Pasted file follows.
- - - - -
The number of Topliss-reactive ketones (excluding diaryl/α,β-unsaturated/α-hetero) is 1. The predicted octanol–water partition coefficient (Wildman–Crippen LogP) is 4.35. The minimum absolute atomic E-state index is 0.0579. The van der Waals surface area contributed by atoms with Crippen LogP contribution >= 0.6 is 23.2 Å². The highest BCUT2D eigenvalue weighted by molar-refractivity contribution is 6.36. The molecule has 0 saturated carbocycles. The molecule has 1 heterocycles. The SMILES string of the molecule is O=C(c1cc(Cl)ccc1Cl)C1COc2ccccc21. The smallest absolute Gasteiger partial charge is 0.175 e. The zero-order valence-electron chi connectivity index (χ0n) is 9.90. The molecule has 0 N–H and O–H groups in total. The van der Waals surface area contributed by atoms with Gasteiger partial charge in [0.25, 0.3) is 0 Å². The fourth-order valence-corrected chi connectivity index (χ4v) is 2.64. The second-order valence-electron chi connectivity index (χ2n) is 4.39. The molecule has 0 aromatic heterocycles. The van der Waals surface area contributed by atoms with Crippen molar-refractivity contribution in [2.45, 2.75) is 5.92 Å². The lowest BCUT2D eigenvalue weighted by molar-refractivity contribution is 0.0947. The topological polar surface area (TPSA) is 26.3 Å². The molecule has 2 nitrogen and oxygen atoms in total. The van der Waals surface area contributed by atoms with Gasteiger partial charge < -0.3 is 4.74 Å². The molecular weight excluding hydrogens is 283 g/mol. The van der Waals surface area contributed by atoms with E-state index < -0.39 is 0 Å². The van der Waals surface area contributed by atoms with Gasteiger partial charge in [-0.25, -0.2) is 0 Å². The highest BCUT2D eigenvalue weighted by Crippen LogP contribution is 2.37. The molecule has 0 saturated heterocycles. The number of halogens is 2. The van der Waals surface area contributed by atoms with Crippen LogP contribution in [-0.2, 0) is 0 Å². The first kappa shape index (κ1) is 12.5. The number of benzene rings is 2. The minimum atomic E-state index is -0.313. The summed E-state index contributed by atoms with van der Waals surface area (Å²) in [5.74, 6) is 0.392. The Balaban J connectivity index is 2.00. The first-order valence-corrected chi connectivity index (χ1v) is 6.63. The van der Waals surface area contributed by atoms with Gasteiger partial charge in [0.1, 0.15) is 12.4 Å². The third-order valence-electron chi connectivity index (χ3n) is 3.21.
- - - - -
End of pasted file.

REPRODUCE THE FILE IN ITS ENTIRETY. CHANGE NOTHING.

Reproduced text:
The number of Topliss-reactive ketones (excluding diaryl/α,β-unsaturated/α-hetero) is 1. The predicted octanol–water partition coefficient (Wildman–Crippen LogP) is 4.35. The minimum absolute atomic E-state index is 0.0579. The van der Waals surface area contributed by atoms with Crippen LogP contribution >= 0.6 is 23.2 Å². The highest BCUT2D eigenvalue weighted by molar-refractivity contribution is 6.36. The molecule has 0 saturated carbocycles. The molecule has 1 heterocycles. The SMILES string of the molecule is O=C(c1cc(Cl)ccc1Cl)C1COc2ccccc21. The smallest absolute Gasteiger partial charge is 0.175 e. The zero-order valence-electron chi connectivity index (χ0n) is 9.90. The molecule has 0 N–H and O–H groups in total. The van der Waals surface area contributed by atoms with Gasteiger partial charge in [0.25, 0.3) is 0 Å². The fourth-order valence-corrected chi connectivity index (χ4v) is 2.64. The second-order valence-electron chi connectivity index (χ2n) is 4.39. The molecule has 0 aromatic heterocycles. The van der Waals surface area contributed by atoms with Crippen molar-refractivity contribution in [2.45, 2.75) is 5.92 Å². The lowest BCUT2D eigenvalue weighted by molar-refractivity contribution is 0.0947. The topological polar surface area (TPSA) is 26.3 Å². The molecule has 2 nitrogen and oxygen atoms in total. The van der Waals surface area contributed by atoms with Gasteiger partial charge < -0.3 is 4.74 Å². The molecular weight excluding hydrogens is 283 g/mol. The van der Waals surface area contributed by atoms with E-state index < -0.39 is 0 Å². The van der Waals surface area contributed by atoms with Gasteiger partial charge in [-0.25, -0.2) is 0 Å². The highest BCUT2D eigenvalue weighted by Crippen LogP contribution is 2.37. The molecule has 0 saturated heterocycles. The number of halogens is 2. The van der Waals surface area contributed by atoms with Crippen LogP contribution in [-0.2, 0) is 0 Å². The first kappa shape index (κ1) is 12.5. The number of benzene rings is 2. The minimum atomic E-state index is -0.313. The summed E-state index contributed by atoms with van der Waals surface area (Å²) in [5.74, 6) is 0.392. The Balaban J connectivity index is 2.00. The first-order valence-corrected chi connectivity index (χ1v) is 6.63. The van der Waals surface area contributed by atoms with Gasteiger partial charge in [0.1, 0.15) is 12.4 Å². The third-order valence-electron chi connectivity index (χ3n) is 3.21.